That’s… not bad! Yes. Exactly that. Returning to last week:

“…the CPI basket seems torn in two halves, both of which are moving very differently:

    • Food has been deeply volatile. In some months, food prices have jumped up by as much as 10%. In others, they have risen by a tame 3%. This has given the year’s inflation figures most of their turbulence. Food inflation fell a little between December and January – from 8.7% to 7.6%.
    • The prices of everything else, in comparison, have been fairly predictable. They’ve fallen gently through the last year, and in January, came to 3% – their lowest point in years.”

It’s the same story for February. Food inflation has remained high – at roughly 8%. The prices of other things, however, have only increased by 3% since last year. That’s slower than we have seen in a while.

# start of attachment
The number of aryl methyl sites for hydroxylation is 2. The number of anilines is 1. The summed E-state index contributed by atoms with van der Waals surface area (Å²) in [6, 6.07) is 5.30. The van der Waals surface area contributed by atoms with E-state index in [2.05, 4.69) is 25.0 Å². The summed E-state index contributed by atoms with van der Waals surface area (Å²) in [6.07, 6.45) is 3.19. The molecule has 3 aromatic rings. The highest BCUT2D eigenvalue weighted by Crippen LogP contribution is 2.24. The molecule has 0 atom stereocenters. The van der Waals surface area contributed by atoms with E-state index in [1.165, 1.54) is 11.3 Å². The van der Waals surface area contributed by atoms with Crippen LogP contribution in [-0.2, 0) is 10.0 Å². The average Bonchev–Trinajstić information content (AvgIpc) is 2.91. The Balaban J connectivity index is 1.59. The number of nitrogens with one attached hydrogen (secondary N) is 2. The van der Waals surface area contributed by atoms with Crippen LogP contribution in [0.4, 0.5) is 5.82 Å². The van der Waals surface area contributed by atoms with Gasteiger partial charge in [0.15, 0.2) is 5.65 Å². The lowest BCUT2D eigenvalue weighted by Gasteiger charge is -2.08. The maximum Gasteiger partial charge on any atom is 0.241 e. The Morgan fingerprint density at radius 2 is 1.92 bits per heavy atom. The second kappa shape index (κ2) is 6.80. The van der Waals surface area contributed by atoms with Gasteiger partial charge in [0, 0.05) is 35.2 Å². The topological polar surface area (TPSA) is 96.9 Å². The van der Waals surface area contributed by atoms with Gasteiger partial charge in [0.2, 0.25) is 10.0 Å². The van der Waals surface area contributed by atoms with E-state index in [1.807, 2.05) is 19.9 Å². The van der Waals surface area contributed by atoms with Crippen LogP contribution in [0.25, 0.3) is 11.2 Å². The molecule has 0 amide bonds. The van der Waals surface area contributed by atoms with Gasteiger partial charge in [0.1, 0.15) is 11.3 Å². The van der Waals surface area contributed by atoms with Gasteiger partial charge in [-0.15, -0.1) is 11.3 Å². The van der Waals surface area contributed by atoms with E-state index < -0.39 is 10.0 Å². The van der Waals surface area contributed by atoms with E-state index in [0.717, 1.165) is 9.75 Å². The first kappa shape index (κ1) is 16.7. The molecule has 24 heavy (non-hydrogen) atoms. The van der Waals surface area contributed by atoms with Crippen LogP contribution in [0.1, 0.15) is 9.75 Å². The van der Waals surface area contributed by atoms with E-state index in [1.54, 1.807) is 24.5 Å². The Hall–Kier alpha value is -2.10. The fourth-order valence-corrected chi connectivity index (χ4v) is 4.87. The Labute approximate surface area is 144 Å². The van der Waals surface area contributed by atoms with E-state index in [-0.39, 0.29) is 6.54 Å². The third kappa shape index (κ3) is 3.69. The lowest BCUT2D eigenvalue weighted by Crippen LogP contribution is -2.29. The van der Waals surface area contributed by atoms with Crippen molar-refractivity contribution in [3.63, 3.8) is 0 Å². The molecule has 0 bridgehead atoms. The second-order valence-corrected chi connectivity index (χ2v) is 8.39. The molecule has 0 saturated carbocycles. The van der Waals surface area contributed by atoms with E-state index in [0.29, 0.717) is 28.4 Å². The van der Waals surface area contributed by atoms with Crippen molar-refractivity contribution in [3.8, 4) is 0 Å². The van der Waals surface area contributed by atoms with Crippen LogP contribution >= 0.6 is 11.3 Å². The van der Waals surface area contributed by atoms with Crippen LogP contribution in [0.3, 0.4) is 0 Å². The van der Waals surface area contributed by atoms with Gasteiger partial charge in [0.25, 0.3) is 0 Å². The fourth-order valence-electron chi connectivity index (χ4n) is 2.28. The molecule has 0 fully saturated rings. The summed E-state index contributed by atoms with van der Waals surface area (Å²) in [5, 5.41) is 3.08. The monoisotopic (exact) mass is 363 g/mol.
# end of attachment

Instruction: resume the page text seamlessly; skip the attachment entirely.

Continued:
Of everything one might want to buy, the prices of food are perhaps the hardest to predict. Weather, soil health, water, pests, diseases, spoilage… there are simply too many variables to account for. And it’s food prices that have made the job of taming inflation so frustrating.

There’s another way to slice the inflation basket: you can divide it between goods and services:

  • This February, services inflation was at 3.1% against February last year. That’s the lowest we’ve ever seen in our current series. In ten years, that is! By and large, services are performed by people. Their wages make up the biggest chunk of services inflation. When services inflation hits a ten-year low, it means that wage costs aren’t too high.
  • In contrast, goods inflation stayed at a fairly high 5.5% in February. But when you look at goods other than food, it’s only at 2.7%, the lowest in years. Once again, food is driving up our prices.